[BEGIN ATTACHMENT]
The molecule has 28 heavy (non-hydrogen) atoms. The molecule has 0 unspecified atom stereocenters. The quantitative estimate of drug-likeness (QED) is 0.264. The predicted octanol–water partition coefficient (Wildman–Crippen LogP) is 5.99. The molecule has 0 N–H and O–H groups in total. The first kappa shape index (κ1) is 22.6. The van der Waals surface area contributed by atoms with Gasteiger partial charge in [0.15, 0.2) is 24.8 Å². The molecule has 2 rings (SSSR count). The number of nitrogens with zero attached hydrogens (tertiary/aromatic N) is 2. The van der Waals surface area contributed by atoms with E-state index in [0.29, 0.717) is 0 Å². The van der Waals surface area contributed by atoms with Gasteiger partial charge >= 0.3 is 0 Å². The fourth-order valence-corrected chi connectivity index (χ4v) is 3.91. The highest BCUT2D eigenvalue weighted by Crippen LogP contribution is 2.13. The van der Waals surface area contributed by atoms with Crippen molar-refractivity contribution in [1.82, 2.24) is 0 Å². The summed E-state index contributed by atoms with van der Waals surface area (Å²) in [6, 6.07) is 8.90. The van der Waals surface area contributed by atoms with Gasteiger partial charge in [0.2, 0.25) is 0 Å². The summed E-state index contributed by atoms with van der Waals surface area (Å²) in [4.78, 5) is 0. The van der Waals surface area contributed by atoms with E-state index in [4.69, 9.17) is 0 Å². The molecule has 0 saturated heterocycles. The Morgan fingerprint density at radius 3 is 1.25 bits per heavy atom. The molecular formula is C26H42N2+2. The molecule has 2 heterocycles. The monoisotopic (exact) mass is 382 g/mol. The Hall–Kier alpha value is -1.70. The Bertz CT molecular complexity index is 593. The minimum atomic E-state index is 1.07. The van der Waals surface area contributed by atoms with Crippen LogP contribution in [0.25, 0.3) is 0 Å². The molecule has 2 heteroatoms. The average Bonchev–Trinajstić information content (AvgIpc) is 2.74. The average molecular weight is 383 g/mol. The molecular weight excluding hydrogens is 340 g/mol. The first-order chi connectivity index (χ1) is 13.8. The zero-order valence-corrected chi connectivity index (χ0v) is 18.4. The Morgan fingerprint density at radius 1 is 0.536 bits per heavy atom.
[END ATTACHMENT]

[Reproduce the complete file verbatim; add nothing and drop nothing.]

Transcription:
The molecule has 28 heavy (non-hydrogen) atoms. The molecule has 0 unspecified atom stereocenters. The quantitative estimate of drug-likeness (QED) is 0.264. The predicted octanol–water partition coefficient (Wildman–Crippen LogP) is 5.99. The molecule has 0 N–H and O–H groups in total. The first kappa shape index (κ1) is 22.6. The van der Waals surface area contributed by atoms with Gasteiger partial charge in [0.15, 0.2) is 24.8 Å². The molecule has 2 rings (SSSR count). The number of nitrogens with zero attached hydrogens (tertiary/aromatic N) is 2. The van der Waals surface area contributed by atoms with E-state index in [0.29, 0.717) is 0 Å². The van der Waals surface area contributed by atoms with Gasteiger partial charge >= 0.3 is 0 Å². The fourth-order valence-corrected chi connectivity index (χ4v) is 3.91. The highest BCUT2D eigenvalue weighted by Crippen LogP contribution is 2.13. The van der Waals surface area contributed by atoms with Crippen molar-refractivity contribution in [1.82, 2.24) is 0 Å². The summed E-state index contributed by atoms with van der Waals surface area (Å²) in [6, 6.07) is 8.90. The van der Waals surface area contributed by atoms with Gasteiger partial charge in [0.2, 0.25) is 0 Å². The summed E-state index contributed by atoms with van der Waals surface area (Å²) in [4.78, 5) is 0. The van der Waals surface area contributed by atoms with E-state index in [4.69, 9.17) is 0 Å². The molecule has 0 saturated heterocycles. The Morgan fingerprint density at radius 3 is 1.25 bits per heavy atom. The molecular formula is C26H42N2+2. The molecule has 2 heterocycles. The monoisotopic (exact) mass is 382 g/mol. The Hall–Kier alpha value is -1.70. The Bertz CT molecular complexity index is 593. The minimum atomic E-state index is 1.07. The van der Waals surface area contributed by atoms with Crippen LogP contribution in [0.25, 0.3) is 0 Å². The molecule has 2 heteroatoms. The average Bonchev–Trinajstić information content (AvgIpc) is 2.74. The average molecular weight is 383 g/mol. The molecular weight excluding hydrogens is 340 g/mol. The first-order chi connectivity index (χ1) is 13.8. The zero-order valence-corrected chi connectivity index (χ0v) is 18.4. The Morgan fingerprint density at radius 1 is 0.536 bits per heavy atom.